Skip to main content

Research Repository

Advanced Search

Disability: a justice-based account

Begon, Jessica

Disability: a justice-based account Thumbnail



Most people have a clear sense of what they mean by disability, and have little trouble identifying conditions they consider disabling. Yet providing a clear and consistent definition of disability is far from straightforward. Standardly, disability is understood as the restriction in our abilities to perform tasks, as a result of an impairment of normal physical or cognitive human functioning (in combination with our social, political, and environmental context, and our resource share). However, which inabilities matter? We are all restricted by our bodies, and are all incapable of performing some tasks, but most of these inabilities are not considered disabilities. If, then, we are to avoid the category of disability becoming overly broad—and thus politically and practically useless—we need some way of picking out the specific inabilities that are disabling. I argue that our answer should be informed by an account of the opportunities individuals are entitled to be able to perform as a matter of justice. Thus, to be disabled is to have these opportunities restricted, and not to deviate from the species norm or lack any ability that might improve our well-being.


Begon, J. (2021). Disability: a justice-based account. Philosophical Studies, 178(3), 935-962.

Journal Article Type Article
Online Publication Date May 18, 2020
Publication Date 2021-03
Deposit Date Jun 3, 2020
Publicly Available Date Jun 3, 2020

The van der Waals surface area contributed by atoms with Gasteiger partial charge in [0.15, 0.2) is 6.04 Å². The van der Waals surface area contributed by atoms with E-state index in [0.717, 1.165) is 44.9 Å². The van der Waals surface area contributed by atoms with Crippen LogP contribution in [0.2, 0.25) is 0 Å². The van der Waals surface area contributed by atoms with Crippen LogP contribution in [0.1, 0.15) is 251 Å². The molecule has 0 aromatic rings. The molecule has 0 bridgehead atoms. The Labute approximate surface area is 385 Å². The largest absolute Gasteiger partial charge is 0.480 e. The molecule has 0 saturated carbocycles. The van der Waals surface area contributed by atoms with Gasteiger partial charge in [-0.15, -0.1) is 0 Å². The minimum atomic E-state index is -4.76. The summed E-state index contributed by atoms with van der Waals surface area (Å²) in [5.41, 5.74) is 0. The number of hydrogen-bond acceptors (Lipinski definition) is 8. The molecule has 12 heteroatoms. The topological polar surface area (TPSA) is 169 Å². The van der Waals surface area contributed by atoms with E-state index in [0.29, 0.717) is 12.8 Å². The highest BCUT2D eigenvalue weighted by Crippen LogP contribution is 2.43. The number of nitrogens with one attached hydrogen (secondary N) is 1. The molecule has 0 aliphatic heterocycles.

Journal Philosophical studies
Print ISSN 0031-8116
Electronic ISSN 1573-0883
Publisher Springer
Peer Reviewed Peer Reviewed
Volume 178
Issue 3
Pages 935-962


Published Journal Article (Advance online version) (380 Kb)

Publisher Licence URL

Copyright Statement
Advance online version This article is licensed under a Creative Commons Attribution 4.0 International License, which permits use, sharing, adaptation, distribution and reproduction in any medium or format, as long as you give appropriate credit to the original author(s) and the source, provide a link to the Creative Commons licence, and indicate if changes were made. The images or other third party material in this article are included in the article's Creative Commons licence, unless indicated otherwise in a credit line to the material. If material is not included in the article's Creative Commons licence and your intended use is not permitted by statutory regulation or exceeds the permitted use, you will need to obtain permission directly from the copyright holder. To view a copy of this licence, visit

You might also like

Downloadable Citations